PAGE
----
Macau’s Legislative Assembly (pictured) is scheduled to hold on Tuesday, June 21, a second-reading debate and final vote on a government-backed bill to revise the city’s gaming law.
Members of a legislature committee scrutinising the gaming law amendment bill signed off their concluding opinions on Wednesday. The second draft of the bill, published that day, included several changes from the original draft that had been approved by legislators in a first-reading vote in January.
The amendment bill says that up to six new concessions will be permitted, with a maximum term of 10 years, with a three-year extension possible under certain circumstances.
It also introduces a formal cap on the number of casino tables and gaming machines in the local market, and a minimum annual target of casino gross gaming revenue (GGR) that the city’s six operators will have to meet.
The latest draft also sets the tax payable on casino GGR at 40 percent, although it gives an incumbent Macau chief executive the discretion to reduce such tax burden by up to five percentage points for “reasons of public interest”, “namely” attracting “customers from foreign countries”.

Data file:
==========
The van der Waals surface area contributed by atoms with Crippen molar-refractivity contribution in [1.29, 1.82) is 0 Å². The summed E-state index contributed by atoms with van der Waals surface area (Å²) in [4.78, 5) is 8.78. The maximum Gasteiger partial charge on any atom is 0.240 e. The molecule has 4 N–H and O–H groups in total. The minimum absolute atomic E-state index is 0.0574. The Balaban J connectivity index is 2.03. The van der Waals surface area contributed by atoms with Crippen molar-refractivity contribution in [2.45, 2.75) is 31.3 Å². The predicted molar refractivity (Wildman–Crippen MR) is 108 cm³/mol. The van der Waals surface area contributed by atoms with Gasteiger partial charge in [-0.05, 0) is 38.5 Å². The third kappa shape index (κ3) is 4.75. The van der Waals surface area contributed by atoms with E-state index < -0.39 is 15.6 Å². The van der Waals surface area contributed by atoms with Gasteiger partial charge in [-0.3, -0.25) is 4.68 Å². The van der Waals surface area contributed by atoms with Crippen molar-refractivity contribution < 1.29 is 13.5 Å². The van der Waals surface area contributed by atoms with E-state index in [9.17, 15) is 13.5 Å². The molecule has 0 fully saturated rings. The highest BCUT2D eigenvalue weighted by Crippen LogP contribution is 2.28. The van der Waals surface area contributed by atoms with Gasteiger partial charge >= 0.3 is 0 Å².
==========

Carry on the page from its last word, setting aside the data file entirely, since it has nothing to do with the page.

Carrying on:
The government has said previously Macau’s gaming law needs to be updated as a linked issue to a fresh public tender process for Macau gaming rights associated with the expiry of the current permits.
The licences of the six Macau casino operators had been due to expire on June 26, but the city’s government had invited the operators to apply to extend them until the end of the calendar year, as the Macau authorities work to prepare a fresh public tender process.
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"Genting was always facing an uphill battle to displace an existing concessionaire"
Founder of consultancy Newpage Consulting